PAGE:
We can’t keep living (and working) in glass houses

The shard in London
CC BY 2.0 Lloyd Alter/ The Shard, a whole lot of glass building in London

We have been asking the question for years, Can an All-Glass Office Building Really Be Considered Green? Engineer Ted Kesik was more graphic and noted that Glass Towers May Be Sexy, But They Need To Put A Coat On Now David Coley, Professor of Low Carbon Design at University of Bath, tells us that Climate change means we can’t keep living (and working) in glass houses.

Professor Coley reminds us that even the best glass makes a lousy wall. (He is using metric terms)

For example, the U-value (a measure of how much heat is lost through a given thickness) of triple glazing is around 1.0. However a simple cavity brick wall with a little bit of insulation in it is 0.35 – that is, three times lower – whereas well-insulated wall will have a U-value of just 0.1. So each metre square of glass, even if it is triple glazed, loses ten times as much heat as a wall.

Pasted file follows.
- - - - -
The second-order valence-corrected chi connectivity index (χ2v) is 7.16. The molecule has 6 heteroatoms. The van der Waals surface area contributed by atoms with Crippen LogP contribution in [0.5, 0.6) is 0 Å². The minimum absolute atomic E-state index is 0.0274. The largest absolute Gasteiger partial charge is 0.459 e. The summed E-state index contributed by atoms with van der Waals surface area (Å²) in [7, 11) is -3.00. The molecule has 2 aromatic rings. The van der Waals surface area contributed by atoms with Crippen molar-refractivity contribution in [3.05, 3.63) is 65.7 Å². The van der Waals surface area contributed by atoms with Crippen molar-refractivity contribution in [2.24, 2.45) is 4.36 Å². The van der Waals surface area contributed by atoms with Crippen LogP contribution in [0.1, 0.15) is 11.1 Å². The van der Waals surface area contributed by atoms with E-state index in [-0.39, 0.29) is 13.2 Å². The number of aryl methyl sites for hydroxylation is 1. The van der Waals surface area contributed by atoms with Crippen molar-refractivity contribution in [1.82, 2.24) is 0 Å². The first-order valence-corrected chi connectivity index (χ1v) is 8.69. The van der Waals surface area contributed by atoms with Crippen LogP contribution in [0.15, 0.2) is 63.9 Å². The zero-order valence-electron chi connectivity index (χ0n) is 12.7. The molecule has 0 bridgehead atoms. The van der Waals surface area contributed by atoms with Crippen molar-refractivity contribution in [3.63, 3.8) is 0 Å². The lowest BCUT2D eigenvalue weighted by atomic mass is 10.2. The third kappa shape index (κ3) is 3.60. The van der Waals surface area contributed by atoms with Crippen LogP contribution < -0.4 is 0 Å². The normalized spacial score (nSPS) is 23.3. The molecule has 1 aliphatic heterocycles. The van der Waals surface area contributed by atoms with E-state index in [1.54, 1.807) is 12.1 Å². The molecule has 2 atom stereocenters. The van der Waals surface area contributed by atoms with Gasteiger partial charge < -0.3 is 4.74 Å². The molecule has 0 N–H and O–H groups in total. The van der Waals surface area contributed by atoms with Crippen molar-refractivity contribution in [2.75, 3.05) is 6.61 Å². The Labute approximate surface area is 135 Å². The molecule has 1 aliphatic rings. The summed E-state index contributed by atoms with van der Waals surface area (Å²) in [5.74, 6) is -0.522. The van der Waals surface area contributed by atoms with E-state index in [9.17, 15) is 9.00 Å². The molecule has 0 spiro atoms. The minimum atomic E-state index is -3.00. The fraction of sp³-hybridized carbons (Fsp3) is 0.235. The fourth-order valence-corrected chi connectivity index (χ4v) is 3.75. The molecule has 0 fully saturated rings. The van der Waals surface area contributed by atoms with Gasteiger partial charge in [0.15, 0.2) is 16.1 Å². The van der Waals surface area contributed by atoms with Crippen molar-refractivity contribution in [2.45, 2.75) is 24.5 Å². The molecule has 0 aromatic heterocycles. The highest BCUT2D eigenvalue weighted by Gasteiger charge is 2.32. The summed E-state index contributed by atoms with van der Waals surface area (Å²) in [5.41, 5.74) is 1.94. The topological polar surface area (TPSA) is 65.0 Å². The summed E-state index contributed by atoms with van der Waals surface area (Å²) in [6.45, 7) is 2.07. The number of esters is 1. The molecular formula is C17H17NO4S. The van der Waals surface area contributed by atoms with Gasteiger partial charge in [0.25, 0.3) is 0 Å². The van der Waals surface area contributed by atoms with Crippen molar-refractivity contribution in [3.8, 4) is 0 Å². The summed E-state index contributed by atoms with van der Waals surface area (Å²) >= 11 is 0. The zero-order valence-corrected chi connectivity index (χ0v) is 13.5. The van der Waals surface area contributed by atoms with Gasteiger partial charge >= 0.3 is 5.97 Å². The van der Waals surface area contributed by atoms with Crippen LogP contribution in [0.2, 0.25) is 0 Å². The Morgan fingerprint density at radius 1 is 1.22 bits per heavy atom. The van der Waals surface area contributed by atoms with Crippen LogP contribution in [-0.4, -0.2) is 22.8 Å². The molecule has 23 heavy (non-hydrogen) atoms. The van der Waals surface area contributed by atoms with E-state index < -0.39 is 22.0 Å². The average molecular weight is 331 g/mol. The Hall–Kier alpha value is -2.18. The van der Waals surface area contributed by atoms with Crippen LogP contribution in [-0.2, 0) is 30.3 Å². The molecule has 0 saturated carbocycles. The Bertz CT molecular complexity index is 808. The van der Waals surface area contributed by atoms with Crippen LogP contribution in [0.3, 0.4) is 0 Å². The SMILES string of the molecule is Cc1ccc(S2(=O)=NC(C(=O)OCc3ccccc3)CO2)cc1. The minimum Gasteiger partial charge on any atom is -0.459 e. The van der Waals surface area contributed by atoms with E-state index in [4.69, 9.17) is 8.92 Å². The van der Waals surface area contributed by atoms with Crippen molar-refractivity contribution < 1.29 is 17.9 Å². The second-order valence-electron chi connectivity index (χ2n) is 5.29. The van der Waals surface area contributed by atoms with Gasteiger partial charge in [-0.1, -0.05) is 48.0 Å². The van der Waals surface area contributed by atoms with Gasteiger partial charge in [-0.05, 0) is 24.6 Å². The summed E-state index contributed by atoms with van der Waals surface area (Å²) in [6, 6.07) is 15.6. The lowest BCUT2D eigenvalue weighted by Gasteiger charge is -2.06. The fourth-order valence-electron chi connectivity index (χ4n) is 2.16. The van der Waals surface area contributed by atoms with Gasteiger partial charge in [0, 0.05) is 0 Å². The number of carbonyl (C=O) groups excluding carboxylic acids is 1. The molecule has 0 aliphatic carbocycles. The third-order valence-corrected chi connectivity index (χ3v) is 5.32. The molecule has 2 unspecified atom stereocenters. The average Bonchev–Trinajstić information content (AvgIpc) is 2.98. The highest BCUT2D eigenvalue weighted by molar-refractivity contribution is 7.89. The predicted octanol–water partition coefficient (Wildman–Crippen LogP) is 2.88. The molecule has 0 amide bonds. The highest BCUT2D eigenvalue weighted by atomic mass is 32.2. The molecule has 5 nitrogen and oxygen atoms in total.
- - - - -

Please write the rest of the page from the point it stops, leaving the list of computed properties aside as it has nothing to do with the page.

He articulates the point that I have been trying to make for years, that windows should frame a view. That's what great architects and designers have done since, well, the Katsura Detached Villa in Kyoto.

Cutting back on glass would be an easy win. Windows need to be sized, not glorified, and sized for a purpose: the view, or to provide natural light or air. Windows also need to be shaded. Many would argue that we need to re-invent the window, or the building. We need to build buildings with windows, rather than buildings that are one big window.

Finally, he makes the point about adapting to different climactic and cultural conditions.

... it is clear that we need to take lessons from the past – and from other cultures. We can’t simply air-condition our way through global warming.

A valuable read at The Conversation.

Tags: Global Climate Change | Global Warming Effects | Green Building

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